The M National
On March 1, 2009, I left my home in Rexville, drove over to the brand-spanking-new M Resort, and took some video of the interior mere minutes after the property opened its doors to the filthy public. As a matter of fact, the video still lives on YouTube:
Even though I thought the property was visually attractive, I felt that the opening was horribly bungled.
For instance, only "VIPs" were allowed to watch the opening fireworks from within the M property line. Everyone else was forced to park on the side of public roads or watch the show from afar. Non-VIPs were not even allowed to park in the M parking lot until after the fireworks ended. In my opinion, this was a miscalculation as it left a terrible first impression amongst the unwashed rank-and-file customers ... people who comprise about 99% of the M's customer base.
Sure, all new Vegas businesses inexplicably launch by shitting on their target demographic, but for a year prior I had been assured that "The Marnells" were different. I was told that they somehow possessed a special genius when it came to catering to the local customer base, and this is why I was quite surprised to see the exclusivity of the first day. The pretentious "VIP-centric" opening was evidence to me that the Marnells were not all that different from their competition.
The insulting opening and the ridiculous $25 "resort fee" (which has since been done away with) made it difficult for me to bond with the property at first, and those two things are also why I don't feel too bad about the following development:
Penn National Gaming, Inc has purchased the outstanding debt of the M Resort casino-hotel in Las Vegas for $230.5 million.
"This should put [Penn National] in a position to eventually own the asset," Brian McGill, an analyst at Janney Capital Markets, said in a research note.
The M Resort, developed by the Marnell family and located on 90 acres about 10 miles south of the Las Vegas Strip, was built at a cost of $1 billion and opened in March 2009, at the height of the financial crisis that continues to buffet Las Vegas, where foreclosures are rampant and unemployment is high.
"While we don't view the acquisition as a major positive in the near term given the depressed Las Vegas locals market, we believe Penn purchased a nice asset for a fraction of the total project cost ($230.5 million for a $1 billion facility) that doesn't need any maintenance capex over the next several years," J.P. Morgan analyst Joseph Greff said in a research note.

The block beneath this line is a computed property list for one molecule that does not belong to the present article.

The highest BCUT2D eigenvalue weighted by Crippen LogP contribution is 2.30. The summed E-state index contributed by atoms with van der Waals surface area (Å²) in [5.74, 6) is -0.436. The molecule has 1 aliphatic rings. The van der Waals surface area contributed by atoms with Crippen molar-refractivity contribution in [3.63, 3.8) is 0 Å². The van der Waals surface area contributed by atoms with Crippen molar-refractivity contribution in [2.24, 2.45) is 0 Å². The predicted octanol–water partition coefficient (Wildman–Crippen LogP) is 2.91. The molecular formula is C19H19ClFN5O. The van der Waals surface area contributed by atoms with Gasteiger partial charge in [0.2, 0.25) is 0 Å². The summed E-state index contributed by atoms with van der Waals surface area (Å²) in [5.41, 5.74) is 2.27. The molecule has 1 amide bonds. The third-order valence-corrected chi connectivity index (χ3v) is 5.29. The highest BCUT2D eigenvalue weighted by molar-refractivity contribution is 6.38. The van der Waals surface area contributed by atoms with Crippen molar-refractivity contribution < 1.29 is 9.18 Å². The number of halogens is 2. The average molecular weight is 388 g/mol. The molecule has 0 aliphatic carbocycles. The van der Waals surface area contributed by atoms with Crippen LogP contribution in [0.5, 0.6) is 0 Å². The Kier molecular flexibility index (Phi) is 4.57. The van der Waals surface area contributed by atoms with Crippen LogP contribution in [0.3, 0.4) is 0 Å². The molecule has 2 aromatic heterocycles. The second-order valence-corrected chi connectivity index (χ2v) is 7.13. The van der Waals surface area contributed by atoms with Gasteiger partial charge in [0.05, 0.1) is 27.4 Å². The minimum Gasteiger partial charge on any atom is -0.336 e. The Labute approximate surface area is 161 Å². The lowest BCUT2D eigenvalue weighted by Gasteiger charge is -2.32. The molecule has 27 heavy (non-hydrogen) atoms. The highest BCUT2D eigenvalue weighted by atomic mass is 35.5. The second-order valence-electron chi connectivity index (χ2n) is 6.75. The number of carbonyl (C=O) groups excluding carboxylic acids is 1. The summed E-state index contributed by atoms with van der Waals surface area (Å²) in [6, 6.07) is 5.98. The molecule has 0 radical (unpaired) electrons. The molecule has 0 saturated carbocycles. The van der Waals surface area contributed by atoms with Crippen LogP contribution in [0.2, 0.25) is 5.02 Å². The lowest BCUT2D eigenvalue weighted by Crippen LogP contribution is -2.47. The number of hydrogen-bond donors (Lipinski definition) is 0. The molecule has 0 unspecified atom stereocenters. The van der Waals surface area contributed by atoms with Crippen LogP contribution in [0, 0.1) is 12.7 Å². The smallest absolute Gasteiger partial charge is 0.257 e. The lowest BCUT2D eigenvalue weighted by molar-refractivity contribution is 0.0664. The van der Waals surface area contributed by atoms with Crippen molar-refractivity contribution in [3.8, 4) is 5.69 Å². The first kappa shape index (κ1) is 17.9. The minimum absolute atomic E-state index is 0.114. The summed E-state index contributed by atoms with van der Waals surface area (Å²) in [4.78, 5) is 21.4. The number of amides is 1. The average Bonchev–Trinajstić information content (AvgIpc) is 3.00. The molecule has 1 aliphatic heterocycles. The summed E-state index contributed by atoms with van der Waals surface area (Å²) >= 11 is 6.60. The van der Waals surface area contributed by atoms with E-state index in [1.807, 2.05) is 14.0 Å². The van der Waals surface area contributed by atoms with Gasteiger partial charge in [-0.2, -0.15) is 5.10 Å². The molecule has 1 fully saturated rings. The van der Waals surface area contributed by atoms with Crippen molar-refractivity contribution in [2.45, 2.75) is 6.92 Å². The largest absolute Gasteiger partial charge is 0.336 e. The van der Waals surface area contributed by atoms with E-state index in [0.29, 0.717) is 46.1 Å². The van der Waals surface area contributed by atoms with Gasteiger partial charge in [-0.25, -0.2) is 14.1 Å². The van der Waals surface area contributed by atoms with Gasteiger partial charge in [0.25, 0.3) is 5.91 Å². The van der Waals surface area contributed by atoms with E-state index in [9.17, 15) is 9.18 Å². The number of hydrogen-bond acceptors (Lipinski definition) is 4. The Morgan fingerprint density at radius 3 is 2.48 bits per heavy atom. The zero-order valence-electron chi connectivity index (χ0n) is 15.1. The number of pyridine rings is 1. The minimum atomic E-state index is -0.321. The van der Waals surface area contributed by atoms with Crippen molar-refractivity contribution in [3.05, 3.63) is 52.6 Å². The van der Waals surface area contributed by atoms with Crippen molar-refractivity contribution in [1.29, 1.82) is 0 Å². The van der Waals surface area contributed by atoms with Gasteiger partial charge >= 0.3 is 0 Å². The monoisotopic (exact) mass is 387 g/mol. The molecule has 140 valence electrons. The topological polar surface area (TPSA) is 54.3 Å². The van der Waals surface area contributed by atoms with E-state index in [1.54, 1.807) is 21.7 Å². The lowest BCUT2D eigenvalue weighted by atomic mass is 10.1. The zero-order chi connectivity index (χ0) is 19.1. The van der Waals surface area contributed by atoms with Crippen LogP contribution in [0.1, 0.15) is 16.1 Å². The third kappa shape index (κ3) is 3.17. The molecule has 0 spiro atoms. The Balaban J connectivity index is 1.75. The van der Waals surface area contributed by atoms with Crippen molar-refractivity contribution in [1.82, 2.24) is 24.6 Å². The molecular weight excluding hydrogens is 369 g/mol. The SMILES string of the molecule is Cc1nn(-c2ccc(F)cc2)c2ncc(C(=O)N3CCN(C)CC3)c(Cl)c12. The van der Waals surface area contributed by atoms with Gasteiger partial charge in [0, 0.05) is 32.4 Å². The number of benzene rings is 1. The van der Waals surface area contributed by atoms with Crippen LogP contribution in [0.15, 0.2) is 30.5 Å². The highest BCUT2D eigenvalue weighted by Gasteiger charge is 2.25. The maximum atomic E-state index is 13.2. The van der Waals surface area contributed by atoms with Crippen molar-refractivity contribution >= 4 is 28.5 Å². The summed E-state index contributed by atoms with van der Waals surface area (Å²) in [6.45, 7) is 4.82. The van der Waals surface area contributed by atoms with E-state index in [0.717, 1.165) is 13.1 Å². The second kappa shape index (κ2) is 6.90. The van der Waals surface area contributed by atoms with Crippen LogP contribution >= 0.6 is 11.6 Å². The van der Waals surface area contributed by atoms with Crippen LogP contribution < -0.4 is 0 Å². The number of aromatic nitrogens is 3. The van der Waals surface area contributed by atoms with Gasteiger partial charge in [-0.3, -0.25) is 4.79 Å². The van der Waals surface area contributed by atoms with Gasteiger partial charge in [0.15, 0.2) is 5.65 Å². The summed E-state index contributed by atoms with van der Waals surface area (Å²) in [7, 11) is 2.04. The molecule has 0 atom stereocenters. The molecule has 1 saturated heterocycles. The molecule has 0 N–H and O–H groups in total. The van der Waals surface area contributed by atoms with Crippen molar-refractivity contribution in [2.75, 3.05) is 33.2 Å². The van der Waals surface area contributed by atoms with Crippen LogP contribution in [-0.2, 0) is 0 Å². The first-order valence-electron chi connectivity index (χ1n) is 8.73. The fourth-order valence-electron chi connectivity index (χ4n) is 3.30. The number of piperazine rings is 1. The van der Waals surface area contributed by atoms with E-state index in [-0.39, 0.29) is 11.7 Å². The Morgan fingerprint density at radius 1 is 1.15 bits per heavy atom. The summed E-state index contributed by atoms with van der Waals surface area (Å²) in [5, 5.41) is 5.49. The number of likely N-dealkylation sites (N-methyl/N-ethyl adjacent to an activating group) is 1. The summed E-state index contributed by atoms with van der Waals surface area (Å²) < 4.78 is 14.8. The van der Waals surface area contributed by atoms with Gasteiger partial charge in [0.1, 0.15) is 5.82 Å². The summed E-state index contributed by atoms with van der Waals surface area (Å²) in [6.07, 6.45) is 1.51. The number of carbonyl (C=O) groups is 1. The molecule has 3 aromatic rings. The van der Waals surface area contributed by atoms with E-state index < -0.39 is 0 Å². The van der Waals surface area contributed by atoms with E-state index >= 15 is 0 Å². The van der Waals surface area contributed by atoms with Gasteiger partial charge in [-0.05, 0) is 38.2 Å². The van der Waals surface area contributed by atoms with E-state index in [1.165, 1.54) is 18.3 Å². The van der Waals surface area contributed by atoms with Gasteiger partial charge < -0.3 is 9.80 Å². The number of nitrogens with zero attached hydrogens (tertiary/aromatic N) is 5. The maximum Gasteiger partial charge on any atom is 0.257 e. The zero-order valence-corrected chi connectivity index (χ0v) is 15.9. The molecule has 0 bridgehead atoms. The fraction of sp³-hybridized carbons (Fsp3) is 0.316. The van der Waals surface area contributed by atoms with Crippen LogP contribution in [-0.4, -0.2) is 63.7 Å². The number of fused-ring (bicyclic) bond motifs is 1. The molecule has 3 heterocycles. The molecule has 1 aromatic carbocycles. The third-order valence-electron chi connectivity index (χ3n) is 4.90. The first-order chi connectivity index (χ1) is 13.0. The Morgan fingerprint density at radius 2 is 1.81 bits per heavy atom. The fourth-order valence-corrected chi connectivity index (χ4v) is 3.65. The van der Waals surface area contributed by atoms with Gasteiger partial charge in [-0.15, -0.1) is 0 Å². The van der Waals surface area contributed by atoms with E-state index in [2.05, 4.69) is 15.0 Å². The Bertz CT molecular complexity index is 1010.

Penn came close earlier this year to acquiring the bankrupt and unfinished Fontainebleau resort, which sits at the northern end of the Las Vegas Strip, but in the end was outbid by financier Carl Icahn.
Hey Marnell brothers, where are the VIPs now?
Remember the folks you trotted around for hours pre-opening and treated to a fantastic fireworks show as Vegas locals sat and watched at stoplights? The superficial fair-weather friends who never miss a chance to see and be seen. The media, wannabe-media, celebrities, and wannabe celebrities.
Yeah, those VIPs.
Couldn't they at least stick around and play long enough to help you make your interest payments?
I'm shocked ... shocked I tell you!
I'm probably being unfair since every property opens in this manner, but perhaps that's Vegas' problem. It forgets the little guy at its own peril.
Aside from my minor problems with the bullshit outlined above, I eventually came around and found the M Resort to be an attractive place.
I've been back over half a dozen times since the joint opened, and I've always enjoyed decent odds coupled with very good service. In addition, I've found the M Resort Studio B Buffet to be of admirably high quality for an off-strip joint. The M certainly gives the Red Rock a run for its money as the finest resort located more than 5 miles from the Bellagio.
Reality is reality, however, and the Marnells financed their property under grossly unfavorable terms at a grossly unfavorable time. The big banks got bailed out for their unwise risk taking, but everyone else has to pay up. Because of this, it appears that the M Resort will have a new owner in the near future.
Frankly, I don't expect a huge change at the M if/when this happens. After all, besides a new name, what else is there to do? The resort is already a pretty solid offering, and if it can weather the rest of the depression there is no reason that it wouldn't thrive as Green Valley Ranch did during the roaring 00's. This all assumes that the Vegas Depression will end, of course, and I am not convinced that it will ... but August gaming win and visitation was up significantly ... so there are signs of hope.
I'd like to think the depression has humbled some of the resort executives and has taught them not to spit in the eye of their core constituency, but I'm sure I'm giving them too much credit. As 6:5 blackjack and resort fees continue unabated, I think the recovery will continue to be low, slow, and incognito.
In any event, the "M" portion of the M Resort may someday be a thing of the past.
May its new benefactors treat it with kindness.
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